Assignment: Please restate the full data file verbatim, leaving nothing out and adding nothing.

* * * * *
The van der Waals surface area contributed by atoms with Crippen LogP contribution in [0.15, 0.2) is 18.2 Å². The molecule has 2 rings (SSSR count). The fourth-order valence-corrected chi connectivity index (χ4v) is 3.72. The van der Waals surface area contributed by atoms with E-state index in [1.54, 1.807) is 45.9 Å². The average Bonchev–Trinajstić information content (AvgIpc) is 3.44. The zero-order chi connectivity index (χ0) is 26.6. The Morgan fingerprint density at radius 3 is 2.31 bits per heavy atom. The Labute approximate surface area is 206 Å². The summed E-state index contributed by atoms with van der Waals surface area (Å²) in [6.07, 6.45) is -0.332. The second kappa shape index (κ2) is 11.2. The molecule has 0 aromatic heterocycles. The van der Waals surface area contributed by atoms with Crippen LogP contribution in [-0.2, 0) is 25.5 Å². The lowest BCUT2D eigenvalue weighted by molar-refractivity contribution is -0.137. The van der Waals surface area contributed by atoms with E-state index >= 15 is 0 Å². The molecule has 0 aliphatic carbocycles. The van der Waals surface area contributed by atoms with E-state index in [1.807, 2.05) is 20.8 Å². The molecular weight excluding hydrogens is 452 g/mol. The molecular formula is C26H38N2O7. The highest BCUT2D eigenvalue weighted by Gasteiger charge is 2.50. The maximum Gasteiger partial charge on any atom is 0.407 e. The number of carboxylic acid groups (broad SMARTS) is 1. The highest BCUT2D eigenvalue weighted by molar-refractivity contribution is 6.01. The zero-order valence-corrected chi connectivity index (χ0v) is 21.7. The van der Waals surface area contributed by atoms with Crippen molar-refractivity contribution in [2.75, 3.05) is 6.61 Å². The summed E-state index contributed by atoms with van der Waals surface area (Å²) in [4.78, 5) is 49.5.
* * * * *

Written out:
The van der Waals surface area contributed by atoms with Crippen LogP contribution in [0.15, 0.2) is 18.2 Å². The molecule has 2 rings (SSSR count). The fourth-order valence-corrected chi connectivity index (χ4v) is 3.72. The van der Waals surface area contributed by atoms with E-state index in [1.54, 1.807) is 45.9 Å². The average Bonchev–Trinajstić information content (AvgIpc) is 3.44. The zero-order chi connectivity index (χ0) is 26.6. The Morgan fingerprint density at radius 3 is 2.31 bits per heavy atom. The Labute approximate surface area is 206 Å². The summed E-state index contributed by atoms with van der Waals surface area (Å²) in [6.07, 6.45) is -0.332. The second kappa shape index (κ2) is 11.2. The molecule has 0 aromatic heterocycles. The van der Waals surface area contributed by atoms with Crippen LogP contribution in [-0.2, 0) is 25.5 Å². The lowest BCUT2D eigenvalue weighted by molar-refractivity contribution is -0.137. The van der Waals surface area contributed by atoms with E-state index >= 15 is 0 Å². The molecule has 0 aliphatic carbocycles. The van der Waals surface area contributed by atoms with E-state index in [1.807, 2.05) is 20.8 Å². The molecular weight excluding hydrogens is 452 g/mol. The molecular formula is C26H38N2O7. The highest BCUT2D eigenvalue weighted by Gasteiger charge is 2.50. The maximum Gasteiger partial charge on any atom is 0.407 e. The number of carboxylic acid groups (broad SMARTS) is 1. The highest BCUT2D eigenvalue weighted by molar-refractivity contribution is 6.01. The zero-order valence-corrected chi connectivity index (χ0v) is 21.7. The van der Waals surface area contributed by atoms with Crippen molar-refractivity contribution in [2.75, 3.05) is 6.61 Å². The summed E-state index contributed by atoms with van der Waals surface area (Å²) in [4.78, 5) is 49.5.